Shell-crushing predation was already in full swing half a billion years ago, as our new research published in the Proceedings of the Royal Society B reveals.
A hyena devouring an antelope carcass, a bonnethead shark feasting on hard-shelled crabs, a dog chewing on a bone: these are all examples of “durophagy”, which basically means “to eat hard parts”.
Durophagy typically involves crushing or chewing and is one of the most effective ways to consume a prey’s hard internal or external skeleton, including shells. While today this feeding style is most common among apex predators such as crocodiles, it can be seen right across the animal kingdom.
An age-old appetite for destruction
Durophagy extends far back in time. More than 500 million years ago, during the Cambrian period, an array of creepy and curious organisms were swimming, crawling and floating through Earth’s oceans.
Evidence of durophagy in the Cambrian usually comes in the form of shell injuries, and sometimes as fossilised poo containing shell fragments. Buy rarely in the fossil record can we identify the suspects responsible for this carnage.
Enter the arthropods — animals with exoskeletons and jointed legs. Modern examples include insects, spiders and crustaceans. During Cambrian times, there was one particular group of arthropod that dominated the oceans: the trilobites.
These now-extinct creatures had exoskeletons made entirely of “calcite”, which is effectively nature’s version of having a suit of armour made out of rock.
Looking like enlarged woodlice, some trilobite species after the Cambrian grew to be more than 90 centimetres in length. Most would have walked along the seafloor in search of their next meal.
A cannibal with an axe to grind
Lucky for us, some Cambrian trilobites are so well preserved we can study their non-calcite anatomy, including their appendages. What’s particularly interesting about these arthropods is they didn’t have jaws or other structures in the mouth to chew.
Instead, they used spines on their many pairs of legs to grind up or shred prey in a similar fashion to modern-day horseshoe crabs.
But despite being aware of this spectacular anatomical detail, nobody had ever tested whether trilobite species could potentially crush, or “chew”, shells with their spiny legs. We set out to find the answer.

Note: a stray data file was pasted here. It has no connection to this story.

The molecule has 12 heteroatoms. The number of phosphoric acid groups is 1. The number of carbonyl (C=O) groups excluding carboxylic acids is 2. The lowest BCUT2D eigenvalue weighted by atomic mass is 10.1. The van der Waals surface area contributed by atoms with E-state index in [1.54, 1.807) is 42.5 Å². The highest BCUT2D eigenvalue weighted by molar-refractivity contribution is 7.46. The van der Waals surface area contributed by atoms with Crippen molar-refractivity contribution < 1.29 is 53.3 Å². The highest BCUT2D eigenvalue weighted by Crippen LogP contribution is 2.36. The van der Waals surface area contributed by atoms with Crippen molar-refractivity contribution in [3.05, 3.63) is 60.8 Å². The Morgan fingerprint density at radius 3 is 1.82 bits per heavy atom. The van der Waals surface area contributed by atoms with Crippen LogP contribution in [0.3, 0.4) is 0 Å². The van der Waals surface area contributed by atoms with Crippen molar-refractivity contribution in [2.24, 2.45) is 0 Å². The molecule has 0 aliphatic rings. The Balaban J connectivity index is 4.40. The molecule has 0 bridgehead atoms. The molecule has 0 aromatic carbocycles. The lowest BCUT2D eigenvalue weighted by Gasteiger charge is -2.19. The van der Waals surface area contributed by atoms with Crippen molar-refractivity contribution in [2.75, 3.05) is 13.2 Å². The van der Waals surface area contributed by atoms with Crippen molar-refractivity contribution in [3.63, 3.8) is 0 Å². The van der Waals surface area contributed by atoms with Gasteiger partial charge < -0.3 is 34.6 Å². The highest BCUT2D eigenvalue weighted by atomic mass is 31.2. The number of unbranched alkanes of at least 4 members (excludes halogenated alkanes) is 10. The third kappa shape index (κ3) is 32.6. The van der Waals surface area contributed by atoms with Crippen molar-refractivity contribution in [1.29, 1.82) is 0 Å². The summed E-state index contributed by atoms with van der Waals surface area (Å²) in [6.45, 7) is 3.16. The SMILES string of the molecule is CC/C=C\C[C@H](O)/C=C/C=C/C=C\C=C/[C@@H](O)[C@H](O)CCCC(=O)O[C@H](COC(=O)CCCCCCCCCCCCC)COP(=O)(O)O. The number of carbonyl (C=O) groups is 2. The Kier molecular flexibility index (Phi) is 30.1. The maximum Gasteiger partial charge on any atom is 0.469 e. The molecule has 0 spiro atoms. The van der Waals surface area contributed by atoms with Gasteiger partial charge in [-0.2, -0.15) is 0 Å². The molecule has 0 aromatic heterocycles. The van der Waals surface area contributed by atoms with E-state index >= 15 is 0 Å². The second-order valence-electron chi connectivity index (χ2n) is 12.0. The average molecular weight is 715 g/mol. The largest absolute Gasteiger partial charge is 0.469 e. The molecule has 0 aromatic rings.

Using advanced modelling techniques, we compared the legs of two Cambrian trilobite species, Olenoides serratus and Redlichia rex, to the legs of the modern horseshoe crab (Limulus polyphemus), which is a known clam eater.
We also compared them to another Cambrian arthropod, Sidneyia inexpectans, which is known to have been durophagous due to shell fragments found in its gut.
Our modelling confirmed Sidneyia inexpectans was indeed capable of crushing shells, as indicated by its fossilised gut contents. However, it could not do this very effectively.
On the other hand Redlichia rex — Australia’s most menacing Cambrian trilobite, spanning 25cm and armed with bulky legs — was effectively built like a tank. As such, it was probably highly capable of shell-crushing destruction.
Separate to our modelling, past research has suggested Redlichia rex also ate other trilobites, including its own kind. Thus, this species represents one of the oldest known cannibals.
Long spines mean soft food only
Meanwhile, trilobite species Olenoides serratus had a very different leg shape to Redlichia rex, with more elaborate spines. This presented an unexpected outcome.
We found Olenoides serratus would have been unable to crush very much at all due to its very long, and therefore less powerful, leg spines. We concluded this particular trilobite was strictly on a soft seafood diet.
By showing which ancient arthropods were equipped for shell-crushing, our research paints a more vibrant picture of life underwater more than half a billion years ago.
During the dawn of animals, the emergence of this feeding style would have placed immense pressure on prey species with shells and skeletons — forcing them into an evolutionary ultimatum: become the tougher “nut to crack” or face extinction.
Russell Dean Christopher Bicknell receives funding from the University of New England.
John Paterson receives funding from the Australian Research Council.
James D. Holmes does not work for, consult, own shares in or receive funding from any company or organisation that would benefit from this article, and has disclosed no relevant affiliations beyond their academic appointment.
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